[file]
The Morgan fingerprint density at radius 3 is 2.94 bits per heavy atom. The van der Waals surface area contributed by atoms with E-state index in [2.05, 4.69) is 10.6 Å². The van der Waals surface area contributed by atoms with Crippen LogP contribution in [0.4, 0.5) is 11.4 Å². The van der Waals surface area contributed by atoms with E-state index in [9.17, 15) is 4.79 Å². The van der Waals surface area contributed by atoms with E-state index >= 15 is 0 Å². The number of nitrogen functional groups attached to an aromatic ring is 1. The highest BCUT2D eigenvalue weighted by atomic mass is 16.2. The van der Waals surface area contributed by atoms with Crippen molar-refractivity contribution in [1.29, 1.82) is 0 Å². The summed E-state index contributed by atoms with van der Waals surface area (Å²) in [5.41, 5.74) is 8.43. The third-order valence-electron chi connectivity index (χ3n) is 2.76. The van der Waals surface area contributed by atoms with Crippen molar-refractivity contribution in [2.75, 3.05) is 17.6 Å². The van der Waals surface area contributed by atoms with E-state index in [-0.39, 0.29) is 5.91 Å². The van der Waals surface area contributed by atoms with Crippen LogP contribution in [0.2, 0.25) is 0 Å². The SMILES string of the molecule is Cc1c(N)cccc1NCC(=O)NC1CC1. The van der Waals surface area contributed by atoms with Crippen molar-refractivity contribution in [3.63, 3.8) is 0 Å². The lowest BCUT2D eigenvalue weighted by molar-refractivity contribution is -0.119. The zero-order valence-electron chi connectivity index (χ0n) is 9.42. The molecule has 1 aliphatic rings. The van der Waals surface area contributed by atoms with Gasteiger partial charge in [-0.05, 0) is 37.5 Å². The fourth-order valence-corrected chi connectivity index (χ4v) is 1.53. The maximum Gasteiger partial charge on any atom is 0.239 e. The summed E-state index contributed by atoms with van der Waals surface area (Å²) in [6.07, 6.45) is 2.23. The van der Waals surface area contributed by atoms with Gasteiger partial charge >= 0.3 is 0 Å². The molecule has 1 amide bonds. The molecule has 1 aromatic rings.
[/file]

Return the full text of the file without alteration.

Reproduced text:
The Morgan fingerprint density at radius 3 is 2.94 bits per heavy atom. The van der Waals surface area contributed by atoms with E-state index in [2.05, 4.69) is 10.6 Å². The van der Waals surface area contributed by atoms with Crippen LogP contribution in [0.4, 0.5) is 11.4 Å². The van der Waals surface area contributed by atoms with E-state index in [9.17, 15) is 4.79 Å². The van der Waals surface area contributed by atoms with E-state index >= 15 is 0 Å². The number of nitrogen functional groups attached to an aromatic ring is 1. The highest BCUT2D eigenvalue weighted by atomic mass is 16.2. The van der Waals surface area contributed by atoms with Crippen molar-refractivity contribution in [1.29, 1.82) is 0 Å². The summed E-state index contributed by atoms with van der Waals surface area (Å²) in [5.41, 5.74) is 8.43. The third-order valence-electron chi connectivity index (χ3n) is 2.76. The van der Waals surface area contributed by atoms with Crippen molar-refractivity contribution in [2.75, 3.05) is 17.6 Å². The van der Waals surface area contributed by atoms with E-state index in [-0.39, 0.29) is 5.91 Å². The van der Waals surface area contributed by atoms with Crippen LogP contribution in [0.2, 0.25) is 0 Å². The SMILES string of the molecule is Cc1c(N)cccc1NCC(=O)NC1CC1. The van der Waals surface area contributed by atoms with Crippen molar-refractivity contribution in [3.63, 3.8) is 0 Å². The lowest BCUT2D eigenvalue weighted by molar-refractivity contribution is -0.119. The zero-order valence-electron chi connectivity index (χ0n) is 9.42. The molecule has 1 aliphatic rings. The van der Waals surface area contributed by atoms with Gasteiger partial charge in [-0.05, 0) is 37.5 Å². The fourth-order valence-corrected chi connectivity index (χ4v) is 1.53. The maximum Gasteiger partial charge on any atom is 0.239 e. The summed E-state index contributed by atoms with van der Waals surface area (Å²) in [6.07, 6.45) is 2.23. The van der Waals surface area contributed by atoms with Gasteiger partial charge >= 0.3 is 0 Å². The molecule has 1 amide bonds. The molecule has 1 aromatic rings.